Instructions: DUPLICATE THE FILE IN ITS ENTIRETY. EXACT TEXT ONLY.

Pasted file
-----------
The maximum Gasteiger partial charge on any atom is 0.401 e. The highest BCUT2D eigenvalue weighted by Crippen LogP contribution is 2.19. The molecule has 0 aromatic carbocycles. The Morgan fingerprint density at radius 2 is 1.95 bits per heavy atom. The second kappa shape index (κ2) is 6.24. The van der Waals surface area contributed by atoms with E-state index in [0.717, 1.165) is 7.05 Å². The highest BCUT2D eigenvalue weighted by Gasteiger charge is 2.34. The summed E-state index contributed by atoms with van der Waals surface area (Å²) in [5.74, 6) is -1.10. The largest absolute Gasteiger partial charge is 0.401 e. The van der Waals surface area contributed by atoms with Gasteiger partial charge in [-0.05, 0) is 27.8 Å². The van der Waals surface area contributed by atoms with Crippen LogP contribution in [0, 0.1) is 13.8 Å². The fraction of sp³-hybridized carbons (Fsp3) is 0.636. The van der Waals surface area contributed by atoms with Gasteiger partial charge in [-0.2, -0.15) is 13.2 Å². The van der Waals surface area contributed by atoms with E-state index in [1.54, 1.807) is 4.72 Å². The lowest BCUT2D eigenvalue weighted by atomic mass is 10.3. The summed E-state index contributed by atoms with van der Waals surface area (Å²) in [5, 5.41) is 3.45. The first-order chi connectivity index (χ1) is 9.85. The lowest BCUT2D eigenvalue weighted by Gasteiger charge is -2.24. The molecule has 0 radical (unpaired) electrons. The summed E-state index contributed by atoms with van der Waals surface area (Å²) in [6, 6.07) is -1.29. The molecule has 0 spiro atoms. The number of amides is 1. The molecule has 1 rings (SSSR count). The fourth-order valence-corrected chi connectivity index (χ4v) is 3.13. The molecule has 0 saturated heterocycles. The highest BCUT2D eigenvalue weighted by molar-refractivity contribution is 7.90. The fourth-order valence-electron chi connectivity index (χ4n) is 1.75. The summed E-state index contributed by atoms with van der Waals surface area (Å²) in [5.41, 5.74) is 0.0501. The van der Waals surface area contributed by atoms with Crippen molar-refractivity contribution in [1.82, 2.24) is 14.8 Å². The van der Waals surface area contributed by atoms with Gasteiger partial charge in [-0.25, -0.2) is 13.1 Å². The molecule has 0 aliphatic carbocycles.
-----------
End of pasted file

The maximum Gasteiger partial charge on any atom is 0.401 e. The highest BCUT2D eigenvalue weighted by Crippen LogP contribution is 2.19. The molecule has 0 aromatic carbocycles. The Morgan fingerprint density at radius 2 is 1.95 bits per heavy atom. The second kappa shape index (κ2) is 6.24. The van der Waals surface area contributed by atoms with E-state index in [0.717, 1.165) is 7.05 Å². The highest BCUT2D eigenvalue weighted by Gasteiger charge is 2.34. The summed E-state index contributed by atoms with van der Waals surface area (Å²) in [5.74, 6) is -1.10. The largest absolute Gasteiger partial charge is 0.401 e. The van der Waals surface area contributed by atoms with Gasteiger partial charge in [-0.05, 0) is 27.8 Å². The van der Waals surface area contributed by atoms with Crippen LogP contribution in [0, 0.1) is 13.8 Å². The fraction of sp³-hybridized carbons (Fsp3) is 0.636. The van der Waals surface area contributed by atoms with Gasteiger partial charge in [-0.2, -0.15) is 13.2 Å². The van der Waals surface area contributed by atoms with E-state index in [1.54, 1.807) is 4.72 Å². The lowest BCUT2D eigenvalue weighted by atomic mass is 10.3. The summed E-state index contributed by atoms with van der Waals surface area (Å²) in [5, 5.41) is 3.45. The first-order chi connectivity index (χ1) is 9.85. The lowest BCUT2D eigenvalue weighted by Gasteiger charge is -2.24. The molecule has 0 radical (unpaired) electrons. The summed E-state index contributed by atoms with van der Waals surface area (Å²) in [6, 6.07) is -1.29. The molecule has 0 spiro atoms. The number of amides is 1. The molecule has 1 rings (SSSR count). The fourth-order valence-corrected chi connectivity index (χ4v) is 3.13. The molecule has 0 saturated heterocycles. The highest BCUT2D eigenvalue weighted by molar-refractivity contribution is 7.90. The fourth-order valence-electron chi connectivity index (χ4n) is 1.75. The summed E-state index contributed by atoms with van der Waals surface area (Å²) in [5.41, 5.74) is 0.0501. The van der Waals surface area contributed by atoms with Crippen molar-refractivity contribution in [1.82, 2.24) is 14.8 Å². The van der Waals surface area contributed by atoms with Gasteiger partial charge in [-0.25, -0.2) is 13.1 Å². The molecule has 0 aliphatic carbocycles.